Broken Trek Carbon Steerer Tubes: Result of the Wrong Stems?

Bryan Vaughans broken Trek Madone

Vaughan's broken Trek Madone.

Probably a cyclist’s worst fear when it comes to equipment failure, a broken steerer tube is nothing to joke about. It is understandable then that a select group of Mid-Atlantic racers is raising their concerns over their broken bikes. What isn’t clear is just why these forks are breaking, and what is to be done about it. While preliminary reports show less than 10 forks that have failed, it is enough to cause deeper looks into the matter by the companies involved.

The riders with the broken forks are blaming Trek, Trek is blaming use of stems that don’t meet Trek’s “carbon friendly” criteria, and both Trek and involved stem manufacturers such as FSA, are citing improper installation of the stems. In an article regarding the situation at hand on VeloNews.com, Tech guru Zack Vestal delves into the specific failures of various racers including the most vocal rider, Washington, D.C.,-area Category 2 road racer Bryan Vaughan. Bryan’s steerer tube came apart during a race much like a few other bikes which according to preliminary reports all seem to have been running FSA stems which do not adhere to Trek’s carbon steerer requirements. It also appears from the pictures that the bikes involved did not have a spacer above the stem, more on that later. By now you are sure to be asking, “Just what are Trek’s requirements and how are people supposed to know about them?”

Find out after the break.

From Trek's first carbon steerer tube tech bulletin

From Trek's first carbon steerer tube tech bulletin

Trek first brought light to the special considerations for a carbon steerer tube in an August 2009 service bulletin which was available to dealers on the home page of Trek’s B2B website. The bulletin stated that all bikes, regardless of steerer material should have at least a 5 mm spacer underneath the stem, and that all carbon steerers should have an additional 5 mm spacer on top of the stem to insure that the entire clamp of the stem was over steerer material. The bulletin also stressed proper torque and installation methods.  Then the bulletin was revised and reissued earlier this year with the release of the new 6 series Madones. It included all of the first bulletin with the addition of requirements of stems for carbon steerers.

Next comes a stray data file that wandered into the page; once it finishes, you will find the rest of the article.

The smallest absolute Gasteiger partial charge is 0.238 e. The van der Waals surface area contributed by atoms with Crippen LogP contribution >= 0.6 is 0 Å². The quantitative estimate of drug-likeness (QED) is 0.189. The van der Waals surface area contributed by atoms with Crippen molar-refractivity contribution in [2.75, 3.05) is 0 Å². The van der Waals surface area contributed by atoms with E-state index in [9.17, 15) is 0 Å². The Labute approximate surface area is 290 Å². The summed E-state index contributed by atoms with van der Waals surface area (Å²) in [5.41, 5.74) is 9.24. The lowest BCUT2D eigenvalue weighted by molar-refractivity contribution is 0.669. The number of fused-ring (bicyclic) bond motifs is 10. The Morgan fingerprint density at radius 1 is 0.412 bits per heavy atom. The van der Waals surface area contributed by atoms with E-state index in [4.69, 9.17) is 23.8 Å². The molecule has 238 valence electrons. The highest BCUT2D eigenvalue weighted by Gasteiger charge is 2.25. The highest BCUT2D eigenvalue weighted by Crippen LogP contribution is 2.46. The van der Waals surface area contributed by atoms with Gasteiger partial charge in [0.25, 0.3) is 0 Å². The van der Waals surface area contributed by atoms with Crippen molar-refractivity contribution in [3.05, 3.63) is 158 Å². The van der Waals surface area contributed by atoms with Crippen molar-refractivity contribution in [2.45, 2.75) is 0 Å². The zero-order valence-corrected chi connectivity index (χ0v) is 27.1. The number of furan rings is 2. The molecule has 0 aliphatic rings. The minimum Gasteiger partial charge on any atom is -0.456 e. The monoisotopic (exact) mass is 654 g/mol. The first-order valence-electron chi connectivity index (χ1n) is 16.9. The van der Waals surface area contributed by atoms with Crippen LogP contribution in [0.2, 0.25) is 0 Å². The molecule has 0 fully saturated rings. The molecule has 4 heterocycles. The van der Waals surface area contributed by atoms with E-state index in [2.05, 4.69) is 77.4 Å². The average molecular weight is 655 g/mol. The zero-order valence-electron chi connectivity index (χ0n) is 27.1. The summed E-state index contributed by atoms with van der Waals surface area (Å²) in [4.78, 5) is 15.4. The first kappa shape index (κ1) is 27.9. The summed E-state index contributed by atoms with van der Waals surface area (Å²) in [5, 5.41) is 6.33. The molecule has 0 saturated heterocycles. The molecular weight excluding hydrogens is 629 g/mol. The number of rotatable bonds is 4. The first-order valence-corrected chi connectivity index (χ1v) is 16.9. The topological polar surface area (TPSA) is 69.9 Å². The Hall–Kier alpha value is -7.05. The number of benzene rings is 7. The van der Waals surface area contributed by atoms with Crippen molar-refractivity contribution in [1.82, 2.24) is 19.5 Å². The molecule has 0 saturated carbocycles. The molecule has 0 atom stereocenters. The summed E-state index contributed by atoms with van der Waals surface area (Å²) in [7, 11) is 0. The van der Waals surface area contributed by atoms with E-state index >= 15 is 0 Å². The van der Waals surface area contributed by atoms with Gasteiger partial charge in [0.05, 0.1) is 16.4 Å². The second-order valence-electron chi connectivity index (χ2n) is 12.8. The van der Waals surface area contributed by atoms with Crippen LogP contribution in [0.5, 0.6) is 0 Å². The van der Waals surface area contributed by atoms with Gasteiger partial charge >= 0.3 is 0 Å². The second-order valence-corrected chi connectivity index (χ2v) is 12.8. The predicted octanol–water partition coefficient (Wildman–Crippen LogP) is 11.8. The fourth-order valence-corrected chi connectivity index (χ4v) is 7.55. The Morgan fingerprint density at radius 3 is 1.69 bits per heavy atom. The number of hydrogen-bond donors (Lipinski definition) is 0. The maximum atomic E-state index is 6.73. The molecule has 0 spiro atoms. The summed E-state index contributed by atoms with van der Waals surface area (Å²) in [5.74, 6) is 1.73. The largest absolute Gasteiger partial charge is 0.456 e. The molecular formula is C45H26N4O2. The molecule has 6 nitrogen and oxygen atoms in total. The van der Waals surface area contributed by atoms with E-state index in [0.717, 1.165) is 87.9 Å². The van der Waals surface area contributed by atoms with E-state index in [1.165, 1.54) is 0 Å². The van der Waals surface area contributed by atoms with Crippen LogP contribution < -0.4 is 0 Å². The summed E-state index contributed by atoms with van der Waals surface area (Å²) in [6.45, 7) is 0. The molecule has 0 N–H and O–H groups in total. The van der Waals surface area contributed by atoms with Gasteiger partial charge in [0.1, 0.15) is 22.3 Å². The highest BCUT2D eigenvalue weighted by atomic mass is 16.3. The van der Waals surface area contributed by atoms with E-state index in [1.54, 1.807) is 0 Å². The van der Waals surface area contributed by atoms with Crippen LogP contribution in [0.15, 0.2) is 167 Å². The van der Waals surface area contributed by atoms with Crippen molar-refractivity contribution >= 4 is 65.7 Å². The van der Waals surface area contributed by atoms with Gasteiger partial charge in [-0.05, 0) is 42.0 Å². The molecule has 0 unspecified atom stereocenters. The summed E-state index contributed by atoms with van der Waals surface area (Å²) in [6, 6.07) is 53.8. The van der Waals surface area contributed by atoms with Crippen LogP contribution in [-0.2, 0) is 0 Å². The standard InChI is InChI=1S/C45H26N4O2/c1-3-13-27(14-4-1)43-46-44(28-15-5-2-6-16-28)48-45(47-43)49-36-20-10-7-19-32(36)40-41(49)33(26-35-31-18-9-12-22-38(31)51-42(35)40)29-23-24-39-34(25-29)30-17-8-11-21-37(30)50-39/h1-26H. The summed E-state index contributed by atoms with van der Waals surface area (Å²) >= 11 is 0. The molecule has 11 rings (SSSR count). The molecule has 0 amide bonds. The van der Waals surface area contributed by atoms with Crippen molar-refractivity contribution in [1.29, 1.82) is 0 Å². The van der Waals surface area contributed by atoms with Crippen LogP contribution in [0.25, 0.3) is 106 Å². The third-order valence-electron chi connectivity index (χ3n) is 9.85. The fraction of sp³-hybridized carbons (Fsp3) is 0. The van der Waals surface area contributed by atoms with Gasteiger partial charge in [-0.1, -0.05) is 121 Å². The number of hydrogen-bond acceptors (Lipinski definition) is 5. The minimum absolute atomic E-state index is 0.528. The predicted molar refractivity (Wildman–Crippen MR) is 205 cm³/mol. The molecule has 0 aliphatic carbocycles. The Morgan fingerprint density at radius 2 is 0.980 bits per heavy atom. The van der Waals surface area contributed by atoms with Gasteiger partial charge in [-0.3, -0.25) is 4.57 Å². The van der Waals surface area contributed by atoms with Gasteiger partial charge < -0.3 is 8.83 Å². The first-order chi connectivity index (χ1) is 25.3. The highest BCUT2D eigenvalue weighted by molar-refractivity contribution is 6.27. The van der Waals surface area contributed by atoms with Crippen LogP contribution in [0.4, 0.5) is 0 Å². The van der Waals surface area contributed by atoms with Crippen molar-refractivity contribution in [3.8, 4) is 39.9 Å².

Carbon steerer tube requirements.

Carbon steerer tube requirements.

To the left are images from the second service bulletin regarding stems on carbon steerer tubes. Years ago, even Trek sold stems that wouldn’t be acceptable according to these guidelines, but that was the reason for redesign of their stems. Currently all Bontrager stems adhere to the guidelines and are safe to use regardless of steerer tube.

The issues with other stems has to do with placement of cutouts, size of lightness holes, and even angle of the clamp bolts. Proper stems should have no clamp cutaways like pictures on the FSA stem to the left, as according to Trek’s engineers, the cutaways can allow the separate parts of the stem to dig into the steerer.

Also, the lightening hole inside the steerer tube clamp must adhere to a sizing guideline. The hole must have at least 10 mm of stem material between the edge of the hole and either lip of the stem. A lightening hole that is too large can allow the edges to gouge the steerer tube as the bars are muscled around.

Trek also makes it clear that stems that require a clamping torque of more than 6 nm are to be avoided, as higher torque values can crush a carbon steerer tube. Note that on components like a stem, the torque value printed on the part is the torque that the bolt and threads can withstand, not what the part being clamped underneath can withstand. Parts should only ever be torqued to the minimum amount of force that is necessary to keep the part from moving.

In the article that Zack Vestal wrote, FSA claimed that they didn’t know that Trek was stating their stems were unsafe for use with carbon, and that they are all riding the same stems on carbon steerers at the office without incident. FSA does however, blame incorrect application and installation of certain stems as possible cause for failure. They state that torque wrenches must be used and they recommend the use of carbon friction paste, as do many carbon manufacturers.